Yahoo co-founder Jerry Yang announced on Tuesday that he is stepping down from his position on the Yahoo! Board of Directors, as well as his other positions on the boards of Yahoo Japan Corporation and Alibaba Group Holding Limited.
“My time at Yahoo!, from its founding to the present, has encompassed some of the most exciting and rewarding experiences of my life. However, the time has come for me to pursue other interests outside of Yahoo!” Yang said in a letter to Roy Bostock, the chairman of Yahoo’s board.
“As I leave the company I co-founded nearly 17 years ago, I am enthusiastic about the appointment of Scott Thompson as Chief Executive Officer and his ability, along with the entire Yahoo! leadership team, to guide Yahoo! into an exciting and successful future.”
Yang and David Filo founded the company in 1995. Yang has sat on the Yahoo board since March 1995 and served as CEO from June 2007 to January 2009, according to The Huff Post.
Announcing Yang’s resignation — which had been expected after the appointment of ex-PayPal president Scott Thompson to the chief executive’s chair on 4 January — Roy Bostock said: “It has been a pleasure to work with Jerry. His unique strategic insights have been invaluable. He has always remained focused on the best interests of Yahoo!’s stakeholders, including shareholders, employees and more than 700 million users. And while I and the entire Board respect his decision, we will miss his remarkable perspective, vision and wise counsel.”
Thompson praised Yang on Tuesday. “I am grateful for the warm welcome and support Jerry provided me during my early days here,” said Thompson in a statement. “Jerry leaves behind a legacy of innovation and customer focus for this iconic brand, having shaped our culture by fostering a spirit of innovation that began 17 years ago and continues to grow even stronger today. Jerry has great confidence in the future of Yahoo!, and I share his confidence in the enormous potential of Yahoo! in the days ahead.”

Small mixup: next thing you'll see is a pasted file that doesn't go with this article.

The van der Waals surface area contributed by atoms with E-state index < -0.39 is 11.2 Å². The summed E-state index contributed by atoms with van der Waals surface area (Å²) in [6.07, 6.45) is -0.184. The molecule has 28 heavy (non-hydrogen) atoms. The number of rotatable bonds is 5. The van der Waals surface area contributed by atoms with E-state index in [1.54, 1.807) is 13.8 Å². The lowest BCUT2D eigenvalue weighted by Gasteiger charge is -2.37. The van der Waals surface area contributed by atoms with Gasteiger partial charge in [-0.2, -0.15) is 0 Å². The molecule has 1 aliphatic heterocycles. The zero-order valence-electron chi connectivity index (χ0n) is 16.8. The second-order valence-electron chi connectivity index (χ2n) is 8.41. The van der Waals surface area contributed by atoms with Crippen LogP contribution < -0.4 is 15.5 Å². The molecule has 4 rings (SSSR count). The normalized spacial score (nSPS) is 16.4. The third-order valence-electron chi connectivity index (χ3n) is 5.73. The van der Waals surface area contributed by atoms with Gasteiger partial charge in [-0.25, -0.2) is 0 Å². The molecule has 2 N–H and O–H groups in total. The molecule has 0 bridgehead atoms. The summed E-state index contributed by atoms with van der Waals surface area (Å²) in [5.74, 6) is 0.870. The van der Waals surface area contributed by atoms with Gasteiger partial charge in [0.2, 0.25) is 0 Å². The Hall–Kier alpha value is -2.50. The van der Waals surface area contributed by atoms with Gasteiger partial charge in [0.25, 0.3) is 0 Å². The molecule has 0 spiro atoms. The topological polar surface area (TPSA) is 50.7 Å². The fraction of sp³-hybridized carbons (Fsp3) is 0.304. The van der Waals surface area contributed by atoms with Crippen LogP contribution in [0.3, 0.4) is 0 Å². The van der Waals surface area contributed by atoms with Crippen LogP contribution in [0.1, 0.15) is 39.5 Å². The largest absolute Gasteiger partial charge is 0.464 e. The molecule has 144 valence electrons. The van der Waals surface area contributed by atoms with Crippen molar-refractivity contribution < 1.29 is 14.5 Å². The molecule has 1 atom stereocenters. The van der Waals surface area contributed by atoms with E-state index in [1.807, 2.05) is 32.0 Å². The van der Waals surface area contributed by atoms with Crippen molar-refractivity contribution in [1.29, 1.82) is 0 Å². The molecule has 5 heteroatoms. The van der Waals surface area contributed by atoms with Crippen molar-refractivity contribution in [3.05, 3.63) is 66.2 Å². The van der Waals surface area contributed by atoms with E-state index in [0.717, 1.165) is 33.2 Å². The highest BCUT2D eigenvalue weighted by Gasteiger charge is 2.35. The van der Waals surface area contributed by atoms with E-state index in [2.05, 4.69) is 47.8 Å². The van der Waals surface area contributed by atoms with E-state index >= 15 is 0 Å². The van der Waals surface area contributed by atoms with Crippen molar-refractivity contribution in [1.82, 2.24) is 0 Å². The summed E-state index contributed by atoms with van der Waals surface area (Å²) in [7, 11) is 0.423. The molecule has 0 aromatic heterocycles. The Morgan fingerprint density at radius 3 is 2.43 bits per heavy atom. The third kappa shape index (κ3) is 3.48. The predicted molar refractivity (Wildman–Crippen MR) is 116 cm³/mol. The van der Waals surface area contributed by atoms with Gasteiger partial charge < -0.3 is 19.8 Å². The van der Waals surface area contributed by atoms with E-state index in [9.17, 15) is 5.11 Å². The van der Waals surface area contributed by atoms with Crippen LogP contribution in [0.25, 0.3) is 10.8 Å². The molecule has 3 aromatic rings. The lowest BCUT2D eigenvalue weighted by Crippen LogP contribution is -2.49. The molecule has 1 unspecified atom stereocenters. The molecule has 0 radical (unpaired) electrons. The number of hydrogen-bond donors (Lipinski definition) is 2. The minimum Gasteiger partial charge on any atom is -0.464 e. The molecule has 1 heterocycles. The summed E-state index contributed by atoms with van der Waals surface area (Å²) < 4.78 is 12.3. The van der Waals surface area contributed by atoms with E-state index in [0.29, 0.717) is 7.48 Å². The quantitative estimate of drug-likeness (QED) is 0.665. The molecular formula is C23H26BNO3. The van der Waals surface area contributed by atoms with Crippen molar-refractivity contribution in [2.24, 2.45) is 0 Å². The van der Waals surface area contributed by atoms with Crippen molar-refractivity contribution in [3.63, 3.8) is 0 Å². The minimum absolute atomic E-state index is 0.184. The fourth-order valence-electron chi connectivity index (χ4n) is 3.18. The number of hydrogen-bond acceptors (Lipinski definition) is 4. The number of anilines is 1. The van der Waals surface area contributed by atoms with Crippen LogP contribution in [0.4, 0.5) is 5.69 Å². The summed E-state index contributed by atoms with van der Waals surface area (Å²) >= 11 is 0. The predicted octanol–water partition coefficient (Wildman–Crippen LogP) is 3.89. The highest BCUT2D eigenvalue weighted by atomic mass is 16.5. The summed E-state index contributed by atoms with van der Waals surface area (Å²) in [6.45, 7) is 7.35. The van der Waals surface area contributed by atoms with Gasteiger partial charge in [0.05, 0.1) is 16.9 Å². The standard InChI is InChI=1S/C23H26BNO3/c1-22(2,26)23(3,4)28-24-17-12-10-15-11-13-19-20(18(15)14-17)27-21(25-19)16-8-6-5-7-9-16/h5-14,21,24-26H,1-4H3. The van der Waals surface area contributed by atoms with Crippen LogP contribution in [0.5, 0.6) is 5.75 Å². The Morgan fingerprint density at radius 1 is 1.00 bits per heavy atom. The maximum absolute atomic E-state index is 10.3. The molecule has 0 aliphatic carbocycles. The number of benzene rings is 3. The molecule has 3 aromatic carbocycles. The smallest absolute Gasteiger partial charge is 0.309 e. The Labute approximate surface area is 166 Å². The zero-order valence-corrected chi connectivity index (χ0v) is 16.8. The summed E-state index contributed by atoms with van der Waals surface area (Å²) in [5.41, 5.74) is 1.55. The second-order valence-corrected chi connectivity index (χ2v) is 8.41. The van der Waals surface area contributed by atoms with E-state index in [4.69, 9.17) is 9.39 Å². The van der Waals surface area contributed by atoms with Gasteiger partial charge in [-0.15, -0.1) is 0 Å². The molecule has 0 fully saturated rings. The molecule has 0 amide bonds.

Yang, 43, whose company helped pioneer Web content and searching in the 1990s, exits Yahoo as it struggles to compete with Google Inc. (GOOG) and Facebook Inc. for online users and advertising dollars.
As it seeks ways to revive the company and placate impatient investors, Yahoo has considered selling its stakes in its Asian partners, including Alibaba, and has fielded proposals from private equity groups to sell a stake in itself, Bloomberg reports.
“By clearing out some artifacts of the past, it’s symbolic of the company’s desire to move forward,” said Allen Weiner, an analyst at Gartner Inc. in Austin, Texas. “With Jerry out of the way, it will perhaps make negotiations with the folks at Alibaba easier.”
According to Guardian, Yang’s reign as chief executive, between June 2007 and January 2009, included the disastrous decision – from Yahoo shareholders’ point of view – to reject a $44.6bn (£29.1bn) takeover offer from Microsoft in February 2008, which priced the company at a 50% premium on its share price at the time.
Yang still owns 46.6 million shares, or 3.8 percent of the company’s outstanding stock, according to a Nov. 25 filing.
Brett Harriss, an analyst at Gabelli & Co, said: “This is clearly a positive. Yang has been viewed as a roadblock to a deal or even a restructuring. Hopefully it leads to new blood on the board. It provides a more objective and unemotional approach to strategic alternatives.
“It’s also good for the new CEO. He has one less entrenched legacy board member to resist his vision.”
Rick Summer, an analyst at the brokers Morningstar, commented: “We have been relatively pessimistic on the likelihood of any sort of major divestiture creating a great deal of upside for investors. Jerry Yang was certainly an impediment toward anything happening.
“This is a company that’s been mired by a bunch of competing interests going in different directions. It was never clear what this board’s direction has been. We can certainly look back to several years ago, when they were not able to get a successful exit or sale to Microsoft. We obviously know that was not a particularly prudent move. Still, however, here we are.”